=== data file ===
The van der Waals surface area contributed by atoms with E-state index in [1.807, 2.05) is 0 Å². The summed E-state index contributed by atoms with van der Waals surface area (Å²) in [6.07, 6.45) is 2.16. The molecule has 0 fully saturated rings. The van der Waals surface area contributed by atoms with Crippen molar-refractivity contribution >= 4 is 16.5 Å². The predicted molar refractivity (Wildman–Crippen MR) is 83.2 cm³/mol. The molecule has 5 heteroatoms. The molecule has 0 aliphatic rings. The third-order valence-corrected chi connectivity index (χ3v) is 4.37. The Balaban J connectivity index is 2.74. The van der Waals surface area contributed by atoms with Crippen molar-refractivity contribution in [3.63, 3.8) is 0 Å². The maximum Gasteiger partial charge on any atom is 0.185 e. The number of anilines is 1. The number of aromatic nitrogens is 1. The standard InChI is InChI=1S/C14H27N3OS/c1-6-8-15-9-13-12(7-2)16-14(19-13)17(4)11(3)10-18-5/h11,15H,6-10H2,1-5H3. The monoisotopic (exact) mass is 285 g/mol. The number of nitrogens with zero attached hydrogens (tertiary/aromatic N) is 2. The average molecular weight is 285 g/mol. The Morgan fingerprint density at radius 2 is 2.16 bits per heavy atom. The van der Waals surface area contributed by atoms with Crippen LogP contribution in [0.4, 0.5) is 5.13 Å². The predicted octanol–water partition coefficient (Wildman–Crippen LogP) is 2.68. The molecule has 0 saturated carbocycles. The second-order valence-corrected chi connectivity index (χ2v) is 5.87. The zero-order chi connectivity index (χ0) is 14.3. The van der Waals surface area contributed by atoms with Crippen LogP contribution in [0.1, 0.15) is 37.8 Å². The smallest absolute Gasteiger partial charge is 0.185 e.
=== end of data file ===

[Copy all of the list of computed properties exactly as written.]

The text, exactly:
The van der Waals surface area contributed by atoms with E-state index in [1.807, 2.05) is 0 Å². The summed E-state index contributed by atoms with van der Waals surface area (Å²) in [6.07, 6.45) is 2.16. The molecule has 0 fully saturated rings. The van der Waals surface area contributed by atoms with Crippen molar-refractivity contribution >= 4 is 16.5 Å². The predicted molar refractivity (Wildman–Crippen MR) is 83.2 cm³/mol. The molecule has 5 heteroatoms. The molecule has 0 aliphatic rings. The third-order valence-corrected chi connectivity index (χ3v) is 4.37. The Balaban J connectivity index is 2.74. The van der Waals surface area contributed by atoms with Crippen molar-refractivity contribution in [3.63, 3.8) is 0 Å². The maximum Gasteiger partial charge on any atom is 0.185 e. The number of anilines is 1. The number of aromatic nitrogens is 1. The standard InChI is InChI=1S/C14H27N3OS/c1-6-8-15-9-13-12(7-2)16-14(19-13)17(4)11(3)10-18-5/h11,15H,6-10H2,1-5H3. The monoisotopic (exact) mass is 285 g/mol. The number of nitrogens with zero attached hydrogens (tertiary/aromatic N) is 2. The average molecular weight is 285 g/mol. The Morgan fingerprint density at radius 2 is 2.16 bits per heavy atom. The van der Waals surface area contributed by atoms with Crippen LogP contribution in [0.4, 0.5) is 5.13 Å². The predicted octanol–water partition coefficient (Wildman–Crippen LogP) is 2.68. The molecule has 0 saturated carbocycles. The second-order valence-corrected chi connectivity index (χ2v) is 5.87. The zero-order chi connectivity index (χ0) is 14.3. The van der Waals surface area contributed by atoms with Crippen LogP contribution in [0.1, 0.15) is 37.8 Å². The smallest absolute Gasteiger partial charge is 0.185 e.